One of my horses had some front toes bruising last trim (not bad, but noticeable). While trimming today the farrier said it didn't go away, but got slightly worth. She never had bruising in past, but we never had such an unusual winter either (warm, muddy, rainy, and with quite a bit of frozen -> mud -> frozen ground -> mud). My guy thinks it's because of rain and mud (so much softer hoofs, which is a case indeed), and them running a lot around the property so she can hit the hoofs while sliding in all that mud. He also said that he definitely noticed it in other people horses too, so she's not alone.
So the plan is to wait over couple trims (Spring is coming so hopefully everything will dry up), but if no improvement/getting worse I'll have to seriously look into shoeing the front (which my farrier is not very happy about either, because he's all for going barefoot unless absolutely needed).
So my question: is it something normal? What could be the reasons for the bruising (besides the weather)? Can I improve/prevent it in some way? Any other info/experience/ideas?
BTW, farrier said my paint's hoofs are OK (I believe she also had a little bit of bruising last trim, although I don't remember for sure). But qh is generally more heavy on front and more clumsy. Also we have mats around the hay rack to keep them from standing in mud, which really works.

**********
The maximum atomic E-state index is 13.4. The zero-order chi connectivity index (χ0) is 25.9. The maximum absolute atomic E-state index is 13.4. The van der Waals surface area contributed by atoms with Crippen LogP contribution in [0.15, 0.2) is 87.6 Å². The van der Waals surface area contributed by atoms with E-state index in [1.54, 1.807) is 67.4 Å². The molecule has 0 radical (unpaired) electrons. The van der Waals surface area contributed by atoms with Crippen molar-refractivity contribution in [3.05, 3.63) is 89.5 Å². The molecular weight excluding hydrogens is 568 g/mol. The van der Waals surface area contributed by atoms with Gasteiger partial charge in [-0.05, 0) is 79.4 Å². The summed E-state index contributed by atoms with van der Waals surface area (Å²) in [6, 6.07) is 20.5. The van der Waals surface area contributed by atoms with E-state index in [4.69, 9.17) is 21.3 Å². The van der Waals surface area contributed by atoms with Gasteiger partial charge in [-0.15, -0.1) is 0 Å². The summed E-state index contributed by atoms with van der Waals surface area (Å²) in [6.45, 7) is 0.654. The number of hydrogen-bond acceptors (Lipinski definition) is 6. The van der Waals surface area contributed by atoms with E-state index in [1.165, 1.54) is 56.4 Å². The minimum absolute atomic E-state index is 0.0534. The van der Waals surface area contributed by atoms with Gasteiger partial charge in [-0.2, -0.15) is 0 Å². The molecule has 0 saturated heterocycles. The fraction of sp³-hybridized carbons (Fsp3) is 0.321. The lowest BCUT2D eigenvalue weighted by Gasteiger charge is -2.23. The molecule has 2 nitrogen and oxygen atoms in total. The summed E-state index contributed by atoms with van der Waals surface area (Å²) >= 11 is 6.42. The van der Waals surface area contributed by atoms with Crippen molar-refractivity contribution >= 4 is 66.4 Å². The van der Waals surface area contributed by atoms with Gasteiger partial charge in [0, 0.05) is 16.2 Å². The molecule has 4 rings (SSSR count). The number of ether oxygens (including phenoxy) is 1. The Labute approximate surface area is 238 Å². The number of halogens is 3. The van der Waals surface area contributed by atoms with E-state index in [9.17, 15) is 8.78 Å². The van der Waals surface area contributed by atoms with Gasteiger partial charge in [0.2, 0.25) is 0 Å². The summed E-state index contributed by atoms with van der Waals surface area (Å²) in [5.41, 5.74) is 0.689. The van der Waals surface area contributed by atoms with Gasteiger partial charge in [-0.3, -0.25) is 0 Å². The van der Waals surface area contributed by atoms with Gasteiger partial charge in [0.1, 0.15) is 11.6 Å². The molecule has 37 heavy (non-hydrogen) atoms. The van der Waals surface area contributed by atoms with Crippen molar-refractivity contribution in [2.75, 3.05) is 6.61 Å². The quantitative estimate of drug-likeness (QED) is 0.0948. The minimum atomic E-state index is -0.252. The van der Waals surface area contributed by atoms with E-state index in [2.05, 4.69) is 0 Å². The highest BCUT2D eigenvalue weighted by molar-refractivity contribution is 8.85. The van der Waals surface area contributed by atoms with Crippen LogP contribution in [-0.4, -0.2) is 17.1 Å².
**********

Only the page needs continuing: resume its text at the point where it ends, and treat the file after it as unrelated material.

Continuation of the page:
could you post a picture of your horses feet?
it could be an issue with the trim.
My horse has had a history of bruising and really the only advice the farrier gave me was to wait it out. My horse is on a hoof supplement (which takes like 6mo-1yr for the effects to show up) now too because she has generally not the best feet to begin with and she does wear shoes. I would hope that you wouldnt end up having to shoe your horse, its definitely nice to keep them without shoes especially if hes never worn them before! Sorry I couldnt offer much advice :/ good luck!!! :)
Yes, overly wet weather does indeed soften feet & can lead to bruising & abscessing IME. If the weather's been like that, pasture is possibly richer too(& I condition & otherwise diet may come into it too), so that there may be metabolic factors. The horse is also likely to have thinnish soles to suffer in this way too IME.
If you are going to put conventional rims on your horse, do consider that they're not going to protect your horse's soles or frogs without pads and pads may be problematic in muddy conditions, considering infection, reduced grip, etc.
I would probably opt for hoof boots when working/on hard ground, with pads to further support soles, and soaking in very strong saline can help dry horse's feet by osmosis, helping to counter wet conditions.
Thanks, loosie and Jumper12!
Very good point about pads and mud! My plan so far is to wait out for couple trims to see what's gonna happen.
I have boots BTW (I usually use in parks), so I'll definitely consider that.
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